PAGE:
1. Measurements have been made of the gill areas of fourteen species of British fish, all marine except for the tench and trout. In addition the gill area of the Antarctic icefish, Chaenocephalus (lacking haemoglobin) has been measured.
2. The different parameters of the gill sieve have been considered quantitatively in relation to the size of the gill area, resistance to the passage of water, and the diffusion conditions at the gills.
3. From calculations of the expected flow through a sieve of the measured dimensions it has been concluded that a sufficient volume would pass in the inter-lamellar spaces despite their fine dimensions. Differences in the nature of the sieve relative to the theoretical one and changes during the respiratory cycle account for the ventilation volumes measured being less than those calculated.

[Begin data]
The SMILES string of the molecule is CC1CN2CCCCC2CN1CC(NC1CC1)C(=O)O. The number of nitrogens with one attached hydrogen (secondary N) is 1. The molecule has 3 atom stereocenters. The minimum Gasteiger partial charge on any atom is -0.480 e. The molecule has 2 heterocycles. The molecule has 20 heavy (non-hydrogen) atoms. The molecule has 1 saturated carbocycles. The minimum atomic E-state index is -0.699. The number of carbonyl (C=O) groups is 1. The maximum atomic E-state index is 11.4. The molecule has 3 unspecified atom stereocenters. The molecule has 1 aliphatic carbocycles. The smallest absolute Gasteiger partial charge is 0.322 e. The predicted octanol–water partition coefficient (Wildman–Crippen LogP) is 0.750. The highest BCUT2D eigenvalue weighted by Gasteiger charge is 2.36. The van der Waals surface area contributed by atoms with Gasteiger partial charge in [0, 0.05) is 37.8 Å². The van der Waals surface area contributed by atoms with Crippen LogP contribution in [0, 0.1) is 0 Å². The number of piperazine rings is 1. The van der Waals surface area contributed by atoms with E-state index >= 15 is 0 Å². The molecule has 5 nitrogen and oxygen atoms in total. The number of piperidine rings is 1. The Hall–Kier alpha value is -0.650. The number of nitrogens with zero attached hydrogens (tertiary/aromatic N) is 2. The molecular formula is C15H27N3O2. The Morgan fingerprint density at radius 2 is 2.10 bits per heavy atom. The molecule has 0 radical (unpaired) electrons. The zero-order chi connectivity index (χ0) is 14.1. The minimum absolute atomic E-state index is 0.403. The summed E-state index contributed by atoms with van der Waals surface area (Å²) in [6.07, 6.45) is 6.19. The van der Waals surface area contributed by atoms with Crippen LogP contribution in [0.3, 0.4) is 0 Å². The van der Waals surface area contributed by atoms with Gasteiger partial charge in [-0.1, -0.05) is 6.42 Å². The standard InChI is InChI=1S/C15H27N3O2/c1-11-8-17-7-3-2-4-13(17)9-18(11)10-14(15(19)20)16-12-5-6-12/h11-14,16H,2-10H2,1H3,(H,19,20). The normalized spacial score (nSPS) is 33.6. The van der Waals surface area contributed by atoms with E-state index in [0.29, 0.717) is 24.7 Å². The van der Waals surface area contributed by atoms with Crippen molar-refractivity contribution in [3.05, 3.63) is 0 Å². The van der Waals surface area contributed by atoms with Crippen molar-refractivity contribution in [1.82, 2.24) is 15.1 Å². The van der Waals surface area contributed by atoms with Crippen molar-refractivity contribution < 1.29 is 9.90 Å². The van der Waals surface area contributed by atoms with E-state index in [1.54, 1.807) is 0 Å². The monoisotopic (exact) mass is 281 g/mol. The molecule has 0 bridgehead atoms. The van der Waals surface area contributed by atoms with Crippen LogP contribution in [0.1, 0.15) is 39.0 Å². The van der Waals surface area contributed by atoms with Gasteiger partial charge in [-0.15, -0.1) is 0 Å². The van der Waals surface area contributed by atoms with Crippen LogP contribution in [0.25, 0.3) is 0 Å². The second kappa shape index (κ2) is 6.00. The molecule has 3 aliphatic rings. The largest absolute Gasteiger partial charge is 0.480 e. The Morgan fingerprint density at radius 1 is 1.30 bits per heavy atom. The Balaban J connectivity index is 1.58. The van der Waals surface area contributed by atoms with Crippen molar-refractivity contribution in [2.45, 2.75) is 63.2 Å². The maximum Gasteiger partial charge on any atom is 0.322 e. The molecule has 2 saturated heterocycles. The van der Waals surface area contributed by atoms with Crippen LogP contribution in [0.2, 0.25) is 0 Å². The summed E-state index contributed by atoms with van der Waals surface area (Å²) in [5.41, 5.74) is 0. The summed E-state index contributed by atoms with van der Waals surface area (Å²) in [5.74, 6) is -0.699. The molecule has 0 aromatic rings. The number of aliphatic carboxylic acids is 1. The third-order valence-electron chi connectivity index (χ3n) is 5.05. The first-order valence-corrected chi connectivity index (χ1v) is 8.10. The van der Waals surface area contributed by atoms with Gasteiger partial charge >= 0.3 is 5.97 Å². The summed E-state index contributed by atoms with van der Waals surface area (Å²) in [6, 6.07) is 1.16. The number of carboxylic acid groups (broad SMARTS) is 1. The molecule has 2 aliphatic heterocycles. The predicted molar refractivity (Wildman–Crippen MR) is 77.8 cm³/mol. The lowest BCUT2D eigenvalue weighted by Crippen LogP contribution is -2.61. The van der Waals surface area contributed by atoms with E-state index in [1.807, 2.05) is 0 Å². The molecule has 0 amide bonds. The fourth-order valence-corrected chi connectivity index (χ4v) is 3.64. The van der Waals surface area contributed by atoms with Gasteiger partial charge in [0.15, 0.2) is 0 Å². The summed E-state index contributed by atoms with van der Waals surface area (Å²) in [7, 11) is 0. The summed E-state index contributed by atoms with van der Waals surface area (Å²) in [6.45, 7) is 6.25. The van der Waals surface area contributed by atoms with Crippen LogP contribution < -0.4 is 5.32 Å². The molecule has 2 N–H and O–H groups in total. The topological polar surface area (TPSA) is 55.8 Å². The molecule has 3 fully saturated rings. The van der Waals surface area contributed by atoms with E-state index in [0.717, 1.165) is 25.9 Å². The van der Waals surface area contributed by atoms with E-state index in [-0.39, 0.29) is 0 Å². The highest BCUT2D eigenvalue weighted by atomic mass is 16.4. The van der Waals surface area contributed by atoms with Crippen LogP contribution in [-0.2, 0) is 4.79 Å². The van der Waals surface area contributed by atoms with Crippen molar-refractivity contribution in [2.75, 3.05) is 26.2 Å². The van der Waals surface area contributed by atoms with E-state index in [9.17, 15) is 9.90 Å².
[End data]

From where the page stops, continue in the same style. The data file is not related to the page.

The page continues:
4. The theoretical analysis of the operation of the gill sieve are discussed in relation to measurements of Gray (1954) and to the developmental studies of Price (1931).
5. It is concluded that more active fish not only have larger gill areas but that the conditions for gaseous exchange are better than for more sluggish forms and that the area is increased in such a way as to keep the resistance to flow to a low value. This is mainly achieved by having an increased total filament length and a large number of secondary folds. More sluggish fish have more widely spaced and higher lamellae and their total filament length is reduced. The resistance to flow relative to the area is less in these forms than in the more active species.
6. Consideration is given to the different pathways along which water can infiltrate past the respiratory epithelium and analogies are drawn with the alveolar air, and the physiological and anatomical dead-spaces of the mammalian lung.